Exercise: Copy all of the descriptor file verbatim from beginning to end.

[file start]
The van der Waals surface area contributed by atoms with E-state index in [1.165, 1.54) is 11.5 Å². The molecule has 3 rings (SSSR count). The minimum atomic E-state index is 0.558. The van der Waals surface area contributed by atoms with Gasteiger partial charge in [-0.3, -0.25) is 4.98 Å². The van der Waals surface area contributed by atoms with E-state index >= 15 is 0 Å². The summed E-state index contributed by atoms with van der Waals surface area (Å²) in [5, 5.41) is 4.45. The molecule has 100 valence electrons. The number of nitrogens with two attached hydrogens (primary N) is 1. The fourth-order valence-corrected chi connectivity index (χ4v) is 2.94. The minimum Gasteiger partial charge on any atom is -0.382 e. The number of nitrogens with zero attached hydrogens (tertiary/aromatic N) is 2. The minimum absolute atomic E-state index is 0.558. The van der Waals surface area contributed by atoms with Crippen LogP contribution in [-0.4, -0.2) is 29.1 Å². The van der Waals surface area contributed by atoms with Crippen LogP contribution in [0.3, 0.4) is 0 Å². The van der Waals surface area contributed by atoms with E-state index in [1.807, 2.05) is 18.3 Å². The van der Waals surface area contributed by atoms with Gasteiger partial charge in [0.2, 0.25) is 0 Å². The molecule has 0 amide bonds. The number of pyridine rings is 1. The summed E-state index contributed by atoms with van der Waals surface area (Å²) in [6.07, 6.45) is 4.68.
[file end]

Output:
The van der Waals surface area contributed by atoms with E-state index in [1.165, 1.54) is 11.5 Å². The molecule has 3 rings (SSSR count). The minimum atomic E-state index is 0.558. The van der Waals surface area contributed by atoms with Gasteiger partial charge in [-0.3, -0.25) is 4.98 Å². The van der Waals surface area contributed by atoms with E-state index >= 15 is 0 Å². The summed E-state index contributed by atoms with van der Waals surface area (Å²) in [5, 5.41) is 4.45. The molecule has 100 valence electrons. The number of nitrogens with two attached hydrogens (primary N) is 1. The fourth-order valence-corrected chi connectivity index (χ4v) is 2.94. The minimum Gasteiger partial charge on any atom is -0.382 e. The number of nitrogens with zero attached hydrogens (tertiary/aromatic N) is 2. The minimum absolute atomic E-state index is 0.558. The van der Waals surface area contributed by atoms with Crippen LogP contribution in [-0.4, -0.2) is 29.1 Å². The van der Waals surface area contributed by atoms with Crippen LogP contribution in [0.3, 0.4) is 0 Å². The van der Waals surface area contributed by atoms with E-state index in [1.807, 2.05) is 18.3 Å². The van der Waals surface area contributed by atoms with Gasteiger partial charge in [0.2, 0.25) is 0 Å². The molecule has 0 amide bonds. The number of pyridine rings is 1. The summed E-state index contributed by atoms with van der Waals surface area (Å²) in [6.07, 6.45) is 4.68.